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Weather limits port cargoes to one

By Sam Hankinson/Tribune Ships Log • Oct 18, 2017 at 12:00 AM

Weather proved to be an issue this past weekend, and several ships that were due into port were taken off the schedule due to winds and waves, so we only managed one cargo in the past week.

Tuesday morning, Port City’s articulated tug/barge Prentiss Brown/St. Marys Challenger came into port with a load of cement for the St. Marys Cement terminal in Ferrysburg. They had unloaded in Chicago before coming to Grand Haven.

The 110-year-old St. Mary’s Challenger used to be a steamer and was converted over the 2013-14 winter to a self-unloading cement barge. It was the oldest operating steam boat on the lakes up until then.

It was built in 1906 by the Great Lakes Engineering Works in Ecorse and christened as the bulk iron ore carrier William P. Snyder for the Shenango Furnace Co. of Cleveland, Ohio, in 1906. When the Snyder was launched, it was one of the larger boats on the lakes. It was renamed the Elton Hoyt II in 1926 and the Alex D. Chisholm in 1952. It was operated during those years by the Interlake Steamship Co.

The boat was converted to a self-unloading cement carrier at Manitowoc Shipbuilding and entered the cement trade as the Medusa Challenger in 1967. As a part of that conversion, it was switched from coal to fuel oil to fire the boilers. It was steam powered by a 3,500-horsepower Skinner Uniflow Engine that had replaced its original 1,350-hp triple-expansion engine in 1950. All of its winches were also steam powered. When it was converted to a cement carrier, a Caterpillar diesel engine was installed to power the generator that provides the electricity to run the cement handling system and the electric bow thruster.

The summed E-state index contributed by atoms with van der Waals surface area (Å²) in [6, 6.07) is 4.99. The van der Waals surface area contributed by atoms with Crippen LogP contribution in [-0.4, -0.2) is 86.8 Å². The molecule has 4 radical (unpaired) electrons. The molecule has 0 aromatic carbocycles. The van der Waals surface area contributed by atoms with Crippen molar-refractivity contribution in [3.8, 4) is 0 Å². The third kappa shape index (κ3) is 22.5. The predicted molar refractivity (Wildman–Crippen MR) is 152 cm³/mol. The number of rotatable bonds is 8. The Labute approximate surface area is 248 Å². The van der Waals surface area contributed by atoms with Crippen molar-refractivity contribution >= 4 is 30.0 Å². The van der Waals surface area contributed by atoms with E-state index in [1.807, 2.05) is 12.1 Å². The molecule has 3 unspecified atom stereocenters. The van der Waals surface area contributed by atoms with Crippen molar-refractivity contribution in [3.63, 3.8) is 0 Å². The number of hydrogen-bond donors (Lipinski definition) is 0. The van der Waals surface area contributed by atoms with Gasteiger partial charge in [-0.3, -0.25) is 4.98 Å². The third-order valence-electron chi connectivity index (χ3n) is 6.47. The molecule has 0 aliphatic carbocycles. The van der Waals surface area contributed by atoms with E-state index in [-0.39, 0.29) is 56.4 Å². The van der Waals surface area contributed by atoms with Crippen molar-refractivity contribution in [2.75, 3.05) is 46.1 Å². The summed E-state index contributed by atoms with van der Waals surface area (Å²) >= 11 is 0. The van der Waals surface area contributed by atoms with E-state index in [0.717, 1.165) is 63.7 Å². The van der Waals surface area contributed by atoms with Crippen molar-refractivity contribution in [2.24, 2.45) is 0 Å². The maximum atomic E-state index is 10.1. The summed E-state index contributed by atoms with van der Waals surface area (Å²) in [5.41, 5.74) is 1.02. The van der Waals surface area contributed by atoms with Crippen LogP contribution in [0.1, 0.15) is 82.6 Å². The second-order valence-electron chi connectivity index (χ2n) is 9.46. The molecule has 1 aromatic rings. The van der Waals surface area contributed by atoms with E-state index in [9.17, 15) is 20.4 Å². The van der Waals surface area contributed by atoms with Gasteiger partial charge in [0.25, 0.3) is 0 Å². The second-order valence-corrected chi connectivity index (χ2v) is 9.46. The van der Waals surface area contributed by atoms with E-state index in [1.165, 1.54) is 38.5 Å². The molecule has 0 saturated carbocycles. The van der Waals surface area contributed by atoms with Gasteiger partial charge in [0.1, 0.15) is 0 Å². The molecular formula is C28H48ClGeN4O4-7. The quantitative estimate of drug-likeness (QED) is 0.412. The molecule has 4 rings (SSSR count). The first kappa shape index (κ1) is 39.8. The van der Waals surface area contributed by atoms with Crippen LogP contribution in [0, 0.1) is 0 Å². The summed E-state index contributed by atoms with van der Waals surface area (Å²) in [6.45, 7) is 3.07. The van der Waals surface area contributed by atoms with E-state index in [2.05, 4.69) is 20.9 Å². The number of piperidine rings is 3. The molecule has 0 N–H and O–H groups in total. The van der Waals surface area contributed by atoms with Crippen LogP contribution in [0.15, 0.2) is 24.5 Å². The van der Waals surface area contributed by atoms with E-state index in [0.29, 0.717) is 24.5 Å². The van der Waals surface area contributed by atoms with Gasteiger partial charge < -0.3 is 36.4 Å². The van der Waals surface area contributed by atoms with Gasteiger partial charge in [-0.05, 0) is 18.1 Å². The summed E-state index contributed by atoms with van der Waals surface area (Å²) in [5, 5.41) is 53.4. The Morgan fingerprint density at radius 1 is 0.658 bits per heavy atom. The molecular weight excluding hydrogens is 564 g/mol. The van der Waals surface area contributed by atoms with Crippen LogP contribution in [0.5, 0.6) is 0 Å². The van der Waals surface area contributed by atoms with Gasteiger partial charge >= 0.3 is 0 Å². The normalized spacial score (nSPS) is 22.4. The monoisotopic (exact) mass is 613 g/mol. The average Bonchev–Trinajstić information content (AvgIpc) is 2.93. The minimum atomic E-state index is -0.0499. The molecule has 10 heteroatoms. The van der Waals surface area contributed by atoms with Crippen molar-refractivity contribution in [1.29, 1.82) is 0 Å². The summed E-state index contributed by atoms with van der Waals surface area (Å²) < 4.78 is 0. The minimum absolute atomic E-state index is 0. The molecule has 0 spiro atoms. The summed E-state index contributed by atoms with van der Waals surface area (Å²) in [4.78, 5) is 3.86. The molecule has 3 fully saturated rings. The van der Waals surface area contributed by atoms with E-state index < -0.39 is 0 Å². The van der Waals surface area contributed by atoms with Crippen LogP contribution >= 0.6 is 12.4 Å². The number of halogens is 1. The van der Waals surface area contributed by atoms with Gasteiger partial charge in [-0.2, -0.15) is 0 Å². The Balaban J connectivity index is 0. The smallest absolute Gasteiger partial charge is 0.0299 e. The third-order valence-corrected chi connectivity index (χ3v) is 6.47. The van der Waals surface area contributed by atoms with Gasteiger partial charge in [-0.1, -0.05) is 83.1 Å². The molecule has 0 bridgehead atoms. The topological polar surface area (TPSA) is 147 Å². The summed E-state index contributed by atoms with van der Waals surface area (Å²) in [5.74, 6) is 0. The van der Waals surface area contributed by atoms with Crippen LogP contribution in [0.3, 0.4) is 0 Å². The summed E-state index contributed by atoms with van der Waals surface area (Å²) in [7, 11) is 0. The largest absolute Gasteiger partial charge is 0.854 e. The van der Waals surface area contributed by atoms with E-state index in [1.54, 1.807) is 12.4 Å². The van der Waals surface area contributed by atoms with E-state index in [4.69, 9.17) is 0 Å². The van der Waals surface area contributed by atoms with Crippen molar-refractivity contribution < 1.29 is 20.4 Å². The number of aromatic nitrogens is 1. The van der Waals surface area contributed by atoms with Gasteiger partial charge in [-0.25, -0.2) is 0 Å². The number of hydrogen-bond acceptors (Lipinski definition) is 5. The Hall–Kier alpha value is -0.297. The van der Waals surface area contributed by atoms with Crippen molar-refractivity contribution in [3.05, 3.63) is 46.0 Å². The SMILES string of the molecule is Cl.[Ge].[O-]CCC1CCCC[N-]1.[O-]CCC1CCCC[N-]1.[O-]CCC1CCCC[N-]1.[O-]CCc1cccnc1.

It was given the name Southdown Challenger in 1999, CEMEX Challenger in 2004 and its present name in 2005. This vessel is currently managed by Port City Steamship Services of Muskegon.

The tug Prentiss Brown was built in 1969 by Gulfport Shipbuilding of Port Arthur, Texas. It was christened the Betty Culbreath and renamed the Michaela McAllister when it was acquired by McAllister Towing and Transportation, an off-Lakes firm. It was subsequently purchased by Port City Tug and completely refitted at Bay Shipbuilding at Sturgeon Bay, Wisconsin. It is 123 feet, 5 inches long; 30 feet wide; and 19 feet deep. It is powered by two GM diesel engines.

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